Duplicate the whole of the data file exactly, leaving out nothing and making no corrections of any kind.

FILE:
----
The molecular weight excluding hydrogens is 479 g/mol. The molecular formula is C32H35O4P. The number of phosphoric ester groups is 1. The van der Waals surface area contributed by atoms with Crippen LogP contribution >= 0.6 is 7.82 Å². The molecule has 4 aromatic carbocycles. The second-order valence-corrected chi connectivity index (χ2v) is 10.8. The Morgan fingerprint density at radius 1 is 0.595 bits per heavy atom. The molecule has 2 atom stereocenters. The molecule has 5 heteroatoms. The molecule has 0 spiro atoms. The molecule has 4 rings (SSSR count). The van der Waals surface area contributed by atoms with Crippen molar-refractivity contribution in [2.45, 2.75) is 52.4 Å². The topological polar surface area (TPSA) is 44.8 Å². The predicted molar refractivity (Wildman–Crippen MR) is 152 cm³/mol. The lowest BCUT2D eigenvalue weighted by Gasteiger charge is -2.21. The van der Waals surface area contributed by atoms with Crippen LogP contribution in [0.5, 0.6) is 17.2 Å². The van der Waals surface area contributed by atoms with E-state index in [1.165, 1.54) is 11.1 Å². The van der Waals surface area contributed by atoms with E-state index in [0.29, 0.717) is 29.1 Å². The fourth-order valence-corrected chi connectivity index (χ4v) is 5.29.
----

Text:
The molecular weight excluding hydrogens is 479 g/mol. The molecular formula is C32H35O4P. The number of phosphoric ester groups is 1. The van der Waals surface area contributed by atoms with Crippen LogP contribution >= 0.6 is 7.82 Å². The molecule has 4 aromatic carbocycles. The second-order valence-corrected chi connectivity index (χ2v) is 10.8. The Morgan fingerprint density at radius 1 is 0.595 bits per heavy atom. The molecule has 2 atom stereocenters. The molecule has 5 heteroatoms. The molecule has 0 spiro atoms. The molecule has 4 rings (SSSR count). The van der Waals surface area contributed by atoms with Crippen molar-refractivity contribution in [2.45, 2.75) is 52.4 Å². The topological polar surface area (TPSA) is 44.8 Å². The predicted molar refractivity (Wildman–Crippen MR) is 152 cm³/mol. The lowest BCUT2D eigenvalue weighted by Gasteiger charge is -2.21. The van der Waals surface area contributed by atoms with Crippen LogP contribution in [0.5, 0.6) is 17.2 Å². The van der Waals surface area contributed by atoms with E-state index in [1.165, 1.54) is 11.1 Å². The van der Waals surface area contributed by atoms with E-state index in [0.29, 0.717) is 29.1 Å². The fourth-order valence-corrected chi connectivity index (χ4v) is 5.29.